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Referrers Are Your ICD-10 Partner
By Jim Knaub

If your imaging facility has difficulty matching documentation now, expect it to be worse when ICD-10 implemenation kicks in on October 1, 2014. That’s what experts are saying—OK, it’s one thing they’re saying—about the oft-delayed transition.

Radiologists and referring physicians, as a result of the implementation, will need to provide each other with more information for accurate billing and coding. It’s both a challenge and an opportunity for imaging facilities. On the radiology side, reports need to include all information that supports the diagnosis codes in a given patient encounter.

Attending physicians will rely on information that radiologists provide to meet ICD-10 documentation requirements for diagnoses, says Cortnie R. Simmons, MHA, RHIA, CCS, CDIP, director of ICD-10 services for Kforce Healthcare Solutions.

Given the greater specificity required by ICD-10, imaging organizations must understand what their referrers need in those reports and make sure radiologists are trained to provide that information. While the information burden is a challenge, getting it right and reducing the number of extra calls needed to support coding offers a real opportunitity for facilities to satisfy their referrers.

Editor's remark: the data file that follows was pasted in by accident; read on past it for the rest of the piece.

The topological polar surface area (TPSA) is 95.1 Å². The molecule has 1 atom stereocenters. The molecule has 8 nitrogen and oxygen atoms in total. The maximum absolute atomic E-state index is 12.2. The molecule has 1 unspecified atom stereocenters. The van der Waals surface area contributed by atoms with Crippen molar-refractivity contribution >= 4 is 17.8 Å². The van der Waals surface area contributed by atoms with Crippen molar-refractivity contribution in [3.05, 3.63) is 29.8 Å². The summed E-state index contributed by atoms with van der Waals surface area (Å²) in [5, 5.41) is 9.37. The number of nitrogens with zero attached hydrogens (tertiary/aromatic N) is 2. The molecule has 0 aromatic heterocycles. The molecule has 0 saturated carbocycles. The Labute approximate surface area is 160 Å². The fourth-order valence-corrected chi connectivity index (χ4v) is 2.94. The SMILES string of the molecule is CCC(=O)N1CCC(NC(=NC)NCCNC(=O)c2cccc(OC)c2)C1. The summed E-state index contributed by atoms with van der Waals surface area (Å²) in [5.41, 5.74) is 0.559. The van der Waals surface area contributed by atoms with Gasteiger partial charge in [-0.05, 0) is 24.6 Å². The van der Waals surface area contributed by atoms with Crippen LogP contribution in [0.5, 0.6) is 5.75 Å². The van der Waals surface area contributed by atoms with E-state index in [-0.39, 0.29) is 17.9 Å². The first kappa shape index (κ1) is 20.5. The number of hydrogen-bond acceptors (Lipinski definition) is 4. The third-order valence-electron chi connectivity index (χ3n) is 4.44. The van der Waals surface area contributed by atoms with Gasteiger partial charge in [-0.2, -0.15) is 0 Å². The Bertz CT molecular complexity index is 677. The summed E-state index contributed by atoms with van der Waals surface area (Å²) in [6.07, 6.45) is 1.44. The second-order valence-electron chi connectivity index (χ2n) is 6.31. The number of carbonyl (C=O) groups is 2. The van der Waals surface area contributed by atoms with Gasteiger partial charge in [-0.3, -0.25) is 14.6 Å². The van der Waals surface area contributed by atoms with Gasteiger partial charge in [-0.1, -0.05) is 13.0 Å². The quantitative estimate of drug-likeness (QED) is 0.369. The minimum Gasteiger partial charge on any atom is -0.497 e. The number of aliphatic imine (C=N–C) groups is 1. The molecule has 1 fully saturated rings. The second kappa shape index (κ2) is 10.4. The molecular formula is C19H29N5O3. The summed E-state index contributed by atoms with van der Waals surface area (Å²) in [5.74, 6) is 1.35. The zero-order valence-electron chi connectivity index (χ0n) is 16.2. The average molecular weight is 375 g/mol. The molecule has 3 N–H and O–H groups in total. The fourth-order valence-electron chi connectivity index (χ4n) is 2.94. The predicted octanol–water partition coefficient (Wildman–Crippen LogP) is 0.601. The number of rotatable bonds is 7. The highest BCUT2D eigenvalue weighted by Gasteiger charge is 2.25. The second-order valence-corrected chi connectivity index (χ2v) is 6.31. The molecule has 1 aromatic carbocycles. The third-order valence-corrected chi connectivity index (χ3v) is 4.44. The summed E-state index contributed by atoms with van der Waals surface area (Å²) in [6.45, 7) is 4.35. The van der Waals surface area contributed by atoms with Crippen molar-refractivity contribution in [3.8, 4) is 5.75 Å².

At the same time, Simmons notes referrers will need much more detailed information about the reasons for their patients’ visits and exams. Breakdown in workflow and documentation will increase denials and interrupt reimbursement while issues are resolved concerning appropriate code assignment in the ICD-10 system.

Both imaging facilities and referrers will benefit from communicating about what each side needs from the other to code, bill, and receive proper reimbursement with minimal (eventually) back-and-forth communication to create clean claims.

Few expect ICD-10 to be delayed again, and October 1, 2014, is less than 18 months away. While your organization’s in-house plans may be progressing, don’t overlook imaging’s important stake: including referrers in your ICD-10 planning.

— Jim Knaub is editor of Radiology Today.